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New FAQ Questions Added

Since the opening of the new Christian Libertarian FAQ last week, I have already received a number of interesting questions. Here are the latest inquiries from readers, and since some of them did not leave an email address (naughty, naughty!) it seems more than appropriate to post them directly on the blog as well:

Q1: When Paul wrote Romans 13, the government was distasteful to our 21 century sensibilities for sure. Yet Paul commands believers to honor the rulers, even calling them "servants of God." Coupled with Peter’s instructions to honor them, pray for them, etc., this shows that God has a role for government. Is it possible to determine if Paul personally prefers a small or large government? If God has a purpose for government should Christians be advocating it’s disappearing?

A: The problem with saying that Romans 13 proves there is "a role for government" is that it is conflating government being within God’s plan with government being sanctioned and declared inherently moral by God. When one considers the numerous negative references to the State in the Bible, such as Matthew 4, 1 Samuel 7, Genesis 11, and the book of Revelation, one cannot but admit that the State is, at core, rooted in rebellion against God. So while it is impossible to speak directly for Paul, it seems to me that the State itself is the problem and not merely the size. In conclusions, a Christian can admit that the State is not outside of God’s plan, and yet still advocate for it’s abolition as the greatest oppressor of the innocent in history.

Q2: What in the Bible suggests that followers of Jesus should subscribe to the ideas of libertarianism?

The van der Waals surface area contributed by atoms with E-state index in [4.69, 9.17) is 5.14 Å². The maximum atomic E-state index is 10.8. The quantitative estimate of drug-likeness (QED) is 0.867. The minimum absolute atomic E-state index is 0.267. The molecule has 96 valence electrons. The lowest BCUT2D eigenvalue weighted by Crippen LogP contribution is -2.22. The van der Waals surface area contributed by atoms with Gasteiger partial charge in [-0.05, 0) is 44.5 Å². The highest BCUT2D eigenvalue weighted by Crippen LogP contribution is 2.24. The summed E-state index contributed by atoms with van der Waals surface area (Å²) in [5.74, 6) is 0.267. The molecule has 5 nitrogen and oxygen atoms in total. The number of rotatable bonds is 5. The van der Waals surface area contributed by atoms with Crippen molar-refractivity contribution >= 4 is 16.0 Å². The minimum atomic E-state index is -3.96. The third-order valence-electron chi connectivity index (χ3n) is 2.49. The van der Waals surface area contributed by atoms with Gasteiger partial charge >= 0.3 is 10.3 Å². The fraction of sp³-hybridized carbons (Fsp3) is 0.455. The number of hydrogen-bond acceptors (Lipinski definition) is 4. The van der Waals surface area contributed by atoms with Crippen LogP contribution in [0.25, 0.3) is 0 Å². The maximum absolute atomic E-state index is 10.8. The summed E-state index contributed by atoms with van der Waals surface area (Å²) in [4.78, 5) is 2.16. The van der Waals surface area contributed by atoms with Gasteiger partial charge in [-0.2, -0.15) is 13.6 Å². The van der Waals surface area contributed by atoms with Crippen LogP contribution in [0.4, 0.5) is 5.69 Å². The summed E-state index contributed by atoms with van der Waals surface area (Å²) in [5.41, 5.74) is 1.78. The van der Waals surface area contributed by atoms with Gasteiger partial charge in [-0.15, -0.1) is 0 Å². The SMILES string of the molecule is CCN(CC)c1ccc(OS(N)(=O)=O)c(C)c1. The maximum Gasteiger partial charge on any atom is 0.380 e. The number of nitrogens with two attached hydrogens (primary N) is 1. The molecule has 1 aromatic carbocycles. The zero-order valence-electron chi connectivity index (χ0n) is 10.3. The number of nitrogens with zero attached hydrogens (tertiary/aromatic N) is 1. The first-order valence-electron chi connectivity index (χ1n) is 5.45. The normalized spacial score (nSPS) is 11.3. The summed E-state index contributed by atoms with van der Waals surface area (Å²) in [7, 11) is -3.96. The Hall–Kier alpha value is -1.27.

It would be incorrect to say outright "God/Jesus is a libertarian," but what I find very compelling in Scripture is that Christian ethics and libertarian ethics end up being very similar. Other instances: (1) The Golden Rule in Matthew 7:12 is very similar to the non-aggression principle. (2) Scripture is consistently skeptical toward power concentrated into the hands of rulers (cf. 1 Samuel 7). (3) The "Kingdom of God" is never characterized with the aggression of the State. Can you think of any more?

But besides Scripture, libertarianism has more or less emerged from the Western tradition, which is tied very strongly to historical Christianity. It’s ideological predecessor, classical liberalism, was primarily promoted by Christians in its infancy. So, we have an interesting historical argument as well supporting libertarianism from a Christian perspective.

Q3. What in the Bible suggests that followers of Jesus should not subscribe to the ideas of statism?

Besides all the positive reasons that support libertarianism, one of the greatest rejoinders to statism I know of is Matthew 20:25-28, where Jesus says: "You know that the rulers of the Gentiles lord it over them, and their high officials exercise authority over them. Not so with you. Instead, whoever wants to become great among you must be your servant… just as the Son of Man did not come to be served, but to serve, and to give his life as a ransom for many."

Q4. Where does LibertarianChristians.com make a distinction between resistance to unjust Government action and the directive to "submit himself to the governing authorities"? (Romans 13, NIV)

The position of LibertarianChristians.com is that Romans 13 is about prudence in action toward governmental intrusion in life. While civil disobedience is not immoral and certainly is great to do in certain cases, one must be very careful in executing such measures. For instance, my first responsibility is the caretaking of my family, and then serving the church. I will not do things that bring unreasonable risk upon them. Frequently enough there are better ways of making a difference. But most of all, LibertarianChristians.com does not and will never advocate violence as the answer to our problems.

Would you like to add anything to these answers? Comment below. Or if you like, ask your own question today!

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Dr. Norman Horn

Norman founded LibertarianChristians.com and the Libertarian Christian Institute, and currently serves as its President and Editor-in-Chief. He holds a PhD in Chemical Engineering from the University of Texas at Austin and a Master of Arts in Theological Studies from the Austin Graduate School of Theology. He currently is a Postdoctoral researcher in Chemical Engineering at the Massachusetts Institute of Technology.

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